I was excited about this book as it is very close to the concerns of this blog, a recovery of practices for progressive Christians. In this case the practices of prayer. For many progressive Christians, given their struggles with doubt and disenchantment, prayer is a difficult practice. Never Pray Again is a fresh reappraisal of various forms of prayer from a progressive perspective, from intercession to thanksgiving to healing to, yes, exorcism.
As regular readers might expect, the chapter on exorcism intrigued me. So as a part of their blog tour for Never Pray Again I invited Aric, Doug and Nick to share a bit about how they approached that chapter and some of the initial skepticism they faced from the publisher and early readers of the book.
Never Pray Again is a book that is also a thought-experiment. What if we took various forms of prayer, liturgical and private, and removed the word “prayer”? What if we translated these most passive and verbal spiritual practices into concrete behaviors intended to directly impact our neighbors? For example, what if we confessed directly to the person we sinned against instead of praying our confession to God? Or what if we interceded in the lives of those who need help instead of praying to God for intercession?
We knew the moment we conceived of a book about various types of prayer that one kind we wanted to tackle was prayers of exorcism. Exorcism is definitely a form of prayer that goes back to the very beginning, and we wanted to see what we could make of it. We also knew it would surprise most people. Our publisher really didn’t know what to make of it at first, and most of our early readers were shocked we included it. We were definitely enticed by the challenge of addressing a subject progressives usually either avoid or ignore. We did not want to avoid it because Jesus did a lot of exorcisms.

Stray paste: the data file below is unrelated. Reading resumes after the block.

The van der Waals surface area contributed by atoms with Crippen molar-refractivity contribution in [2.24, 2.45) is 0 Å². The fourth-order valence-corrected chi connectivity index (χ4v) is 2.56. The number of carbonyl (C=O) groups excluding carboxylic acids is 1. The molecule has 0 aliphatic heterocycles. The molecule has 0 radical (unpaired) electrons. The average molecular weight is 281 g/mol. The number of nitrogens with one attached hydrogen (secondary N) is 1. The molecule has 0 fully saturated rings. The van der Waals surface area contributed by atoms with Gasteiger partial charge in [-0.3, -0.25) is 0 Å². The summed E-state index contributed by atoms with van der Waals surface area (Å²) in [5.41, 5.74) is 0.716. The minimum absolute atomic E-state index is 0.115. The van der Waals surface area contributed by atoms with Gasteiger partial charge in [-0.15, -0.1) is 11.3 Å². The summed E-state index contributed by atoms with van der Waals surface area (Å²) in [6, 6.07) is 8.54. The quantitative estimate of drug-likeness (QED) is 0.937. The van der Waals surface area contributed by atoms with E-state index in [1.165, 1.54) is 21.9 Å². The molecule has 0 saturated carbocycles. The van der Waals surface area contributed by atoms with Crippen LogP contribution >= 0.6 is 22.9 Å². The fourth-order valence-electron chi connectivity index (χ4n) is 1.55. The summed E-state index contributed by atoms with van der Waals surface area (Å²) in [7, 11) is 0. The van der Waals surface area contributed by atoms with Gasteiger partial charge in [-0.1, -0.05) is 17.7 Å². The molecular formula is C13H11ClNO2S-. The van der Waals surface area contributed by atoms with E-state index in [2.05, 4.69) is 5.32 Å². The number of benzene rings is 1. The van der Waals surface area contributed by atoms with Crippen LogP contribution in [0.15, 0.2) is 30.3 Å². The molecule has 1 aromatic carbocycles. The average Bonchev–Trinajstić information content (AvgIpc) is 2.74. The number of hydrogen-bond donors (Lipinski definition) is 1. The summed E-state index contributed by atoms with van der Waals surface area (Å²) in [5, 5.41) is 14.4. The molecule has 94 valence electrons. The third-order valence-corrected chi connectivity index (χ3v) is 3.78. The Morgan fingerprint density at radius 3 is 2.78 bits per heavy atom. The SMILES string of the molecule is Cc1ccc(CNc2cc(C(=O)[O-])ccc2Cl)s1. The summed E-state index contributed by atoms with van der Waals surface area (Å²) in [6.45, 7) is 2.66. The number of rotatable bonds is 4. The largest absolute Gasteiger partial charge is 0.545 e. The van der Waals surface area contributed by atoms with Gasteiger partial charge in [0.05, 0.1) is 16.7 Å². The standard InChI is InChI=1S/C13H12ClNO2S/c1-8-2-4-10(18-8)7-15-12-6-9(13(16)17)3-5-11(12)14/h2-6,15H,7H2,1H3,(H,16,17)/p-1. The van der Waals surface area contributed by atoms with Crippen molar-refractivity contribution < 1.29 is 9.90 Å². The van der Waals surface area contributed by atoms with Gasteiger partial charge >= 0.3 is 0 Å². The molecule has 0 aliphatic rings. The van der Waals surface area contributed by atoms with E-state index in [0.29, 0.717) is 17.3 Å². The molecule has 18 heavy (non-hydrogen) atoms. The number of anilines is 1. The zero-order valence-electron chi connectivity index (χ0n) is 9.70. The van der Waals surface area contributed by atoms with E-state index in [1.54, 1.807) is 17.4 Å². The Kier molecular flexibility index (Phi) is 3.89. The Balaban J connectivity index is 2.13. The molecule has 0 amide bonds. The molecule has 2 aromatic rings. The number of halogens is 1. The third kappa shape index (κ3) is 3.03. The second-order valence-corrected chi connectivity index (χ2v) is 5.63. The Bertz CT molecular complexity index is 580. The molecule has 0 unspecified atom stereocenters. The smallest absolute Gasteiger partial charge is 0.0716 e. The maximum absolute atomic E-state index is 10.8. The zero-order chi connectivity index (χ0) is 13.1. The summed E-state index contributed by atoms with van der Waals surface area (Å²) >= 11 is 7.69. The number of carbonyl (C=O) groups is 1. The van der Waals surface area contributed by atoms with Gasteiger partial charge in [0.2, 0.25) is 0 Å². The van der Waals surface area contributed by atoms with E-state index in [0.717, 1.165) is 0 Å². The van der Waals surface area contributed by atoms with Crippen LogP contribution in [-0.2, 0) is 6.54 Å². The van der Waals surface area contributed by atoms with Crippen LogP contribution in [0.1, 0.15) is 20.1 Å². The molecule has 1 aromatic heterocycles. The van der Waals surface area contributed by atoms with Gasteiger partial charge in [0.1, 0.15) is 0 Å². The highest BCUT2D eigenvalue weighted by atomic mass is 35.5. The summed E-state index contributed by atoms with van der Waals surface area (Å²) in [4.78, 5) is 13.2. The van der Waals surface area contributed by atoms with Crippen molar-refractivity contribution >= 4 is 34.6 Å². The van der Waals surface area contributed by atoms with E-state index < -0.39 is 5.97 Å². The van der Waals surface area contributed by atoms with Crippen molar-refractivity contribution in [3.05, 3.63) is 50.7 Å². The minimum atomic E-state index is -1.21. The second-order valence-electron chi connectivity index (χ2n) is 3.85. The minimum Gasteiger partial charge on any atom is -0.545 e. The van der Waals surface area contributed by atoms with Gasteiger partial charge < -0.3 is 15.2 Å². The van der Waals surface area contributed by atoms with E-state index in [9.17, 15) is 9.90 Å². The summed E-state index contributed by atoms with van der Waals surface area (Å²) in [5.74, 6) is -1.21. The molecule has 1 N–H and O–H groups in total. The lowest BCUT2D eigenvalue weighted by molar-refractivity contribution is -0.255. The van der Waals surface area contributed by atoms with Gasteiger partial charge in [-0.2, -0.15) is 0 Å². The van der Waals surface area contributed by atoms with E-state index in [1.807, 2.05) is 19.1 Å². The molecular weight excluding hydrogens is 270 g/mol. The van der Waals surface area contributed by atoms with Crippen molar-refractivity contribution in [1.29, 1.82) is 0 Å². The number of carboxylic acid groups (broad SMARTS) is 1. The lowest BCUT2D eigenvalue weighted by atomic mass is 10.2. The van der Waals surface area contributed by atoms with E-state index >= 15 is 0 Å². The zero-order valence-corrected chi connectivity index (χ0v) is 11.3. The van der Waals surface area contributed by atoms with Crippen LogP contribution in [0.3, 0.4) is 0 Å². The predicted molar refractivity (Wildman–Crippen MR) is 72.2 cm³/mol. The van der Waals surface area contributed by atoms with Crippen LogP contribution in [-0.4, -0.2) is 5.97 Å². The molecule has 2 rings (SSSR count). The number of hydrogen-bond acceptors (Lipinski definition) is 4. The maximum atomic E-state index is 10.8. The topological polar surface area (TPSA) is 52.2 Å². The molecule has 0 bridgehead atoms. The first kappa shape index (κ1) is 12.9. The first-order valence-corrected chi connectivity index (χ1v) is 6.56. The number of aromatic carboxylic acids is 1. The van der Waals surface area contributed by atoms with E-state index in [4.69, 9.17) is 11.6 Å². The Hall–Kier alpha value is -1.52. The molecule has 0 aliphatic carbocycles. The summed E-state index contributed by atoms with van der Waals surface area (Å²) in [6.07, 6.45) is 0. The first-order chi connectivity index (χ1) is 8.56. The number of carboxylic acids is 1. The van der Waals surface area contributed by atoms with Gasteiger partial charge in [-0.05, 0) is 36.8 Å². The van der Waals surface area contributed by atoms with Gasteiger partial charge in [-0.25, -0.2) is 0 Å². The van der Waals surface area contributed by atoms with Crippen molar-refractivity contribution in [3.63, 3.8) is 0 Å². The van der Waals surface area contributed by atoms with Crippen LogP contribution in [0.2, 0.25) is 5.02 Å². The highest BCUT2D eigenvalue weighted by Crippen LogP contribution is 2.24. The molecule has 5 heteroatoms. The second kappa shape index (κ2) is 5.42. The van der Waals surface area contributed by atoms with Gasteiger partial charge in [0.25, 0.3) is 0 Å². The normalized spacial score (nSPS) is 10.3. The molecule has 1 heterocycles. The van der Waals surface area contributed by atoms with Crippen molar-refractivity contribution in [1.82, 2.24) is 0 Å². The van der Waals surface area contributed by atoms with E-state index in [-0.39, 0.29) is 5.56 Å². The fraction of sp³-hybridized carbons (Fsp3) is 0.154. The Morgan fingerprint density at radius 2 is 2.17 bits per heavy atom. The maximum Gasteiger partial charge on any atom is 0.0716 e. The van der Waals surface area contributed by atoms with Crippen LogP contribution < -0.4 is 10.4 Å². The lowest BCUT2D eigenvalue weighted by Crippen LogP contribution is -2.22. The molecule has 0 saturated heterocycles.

The problem is that most people’s imagination when it comes to the subject of demonology has been more heavily influenced by Dante and Milton and movies like the Exorcist than by Biblical stories or postmodern ideas of collective spirituality. Furthermore, we live in a disenchanted age. How is the language of the New Testament, especially the Gospels, around demons meaningful for people who live in a universe shaped by Darwin and Hubble and Freud?
By writing this chapter we wanted to contribute toward a movement we see happening among progressive thinkers where demon-possession is no longer discounted as a relic of a superstitious time or dismissed with vague hand-waving around mental illness. Following writers like Wink, Stringfellow, and Beck ;) we see demon-possession referring to the various destructive -isms of our world: nationalism, capitalism, militarism, sexism, racism etc… It is our throwaway culture of addiction and consumption that needs to be exorcised.
We see this exorcism or expelling of destructive influence to be connected to what Jesus means when he talks about what will be thrown into Gehenna. He isn’t referring to some metaphysical post-mortem “hell”. He is referring to the smoldering garbage heap outside Jerusalem. Thus, exorcism isn’t casting supernatural creatures back into a mythological underworld. Exorcism is consigning to the trash-heap things we think of as inevitable, or central to our culture, sometimes even valuable, like patriotism. When we understand this as the nature of demonic power, when we see that power in the system that starves children, rapes men and women, and abandons the old and the weak, it is time for some judgment, time for some discernment, time to tell the truth. There are demons in our lives that need to be cast into the fire.